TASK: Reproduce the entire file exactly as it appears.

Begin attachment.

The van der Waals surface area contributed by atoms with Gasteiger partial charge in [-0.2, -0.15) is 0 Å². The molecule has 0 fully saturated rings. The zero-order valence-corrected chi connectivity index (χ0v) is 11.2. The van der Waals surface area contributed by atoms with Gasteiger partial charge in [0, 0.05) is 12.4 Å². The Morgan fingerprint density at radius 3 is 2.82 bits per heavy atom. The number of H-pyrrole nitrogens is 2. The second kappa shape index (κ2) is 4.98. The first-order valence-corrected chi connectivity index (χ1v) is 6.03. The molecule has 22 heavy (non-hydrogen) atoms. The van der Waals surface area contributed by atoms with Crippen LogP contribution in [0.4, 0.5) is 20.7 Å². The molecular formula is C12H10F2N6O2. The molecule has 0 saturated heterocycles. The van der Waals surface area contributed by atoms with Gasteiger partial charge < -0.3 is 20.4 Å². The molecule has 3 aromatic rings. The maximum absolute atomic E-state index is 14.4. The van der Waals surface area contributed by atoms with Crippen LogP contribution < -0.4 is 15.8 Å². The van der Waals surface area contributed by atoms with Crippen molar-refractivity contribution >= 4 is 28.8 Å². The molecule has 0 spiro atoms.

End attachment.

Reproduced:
The van der Waals surface area contributed by atoms with Gasteiger partial charge in [-0.2, -0.15) is 0 Å². The molecule has 0 fully saturated rings. The zero-order valence-corrected chi connectivity index (χ0v) is 11.2. The van der Waals surface area contributed by atoms with Gasteiger partial charge in [0, 0.05) is 12.4 Å². The Morgan fingerprint density at radius 3 is 2.82 bits per heavy atom. The number of H-pyrrole nitrogens is 2. The second kappa shape index (κ2) is 4.98. The first-order valence-corrected chi connectivity index (χ1v) is 6.03. The molecule has 22 heavy (non-hydrogen) atoms. The van der Waals surface area contributed by atoms with Crippen LogP contribution in [0.4, 0.5) is 20.7 Å². The molecular formula is C12H10F2N6O2. The molecule has 0 saturated heterocycles. The van der Waals surface area contributed by atoms with Gasteiger partial charge < -0.3 is 20.4 Å². The molecule has 3 aromatic rings. The maximum absolute atomic E-state index is 14.4. The van der Waals surface area contributed by atoms with Crippen LogP contribution < -0.4 is 15.8 Å². The van der Waals surface area contributed by atoms with Crippen molar-refractivity contribution >= 4 is 28.8 Å². The molecule has 0 spiro atoms.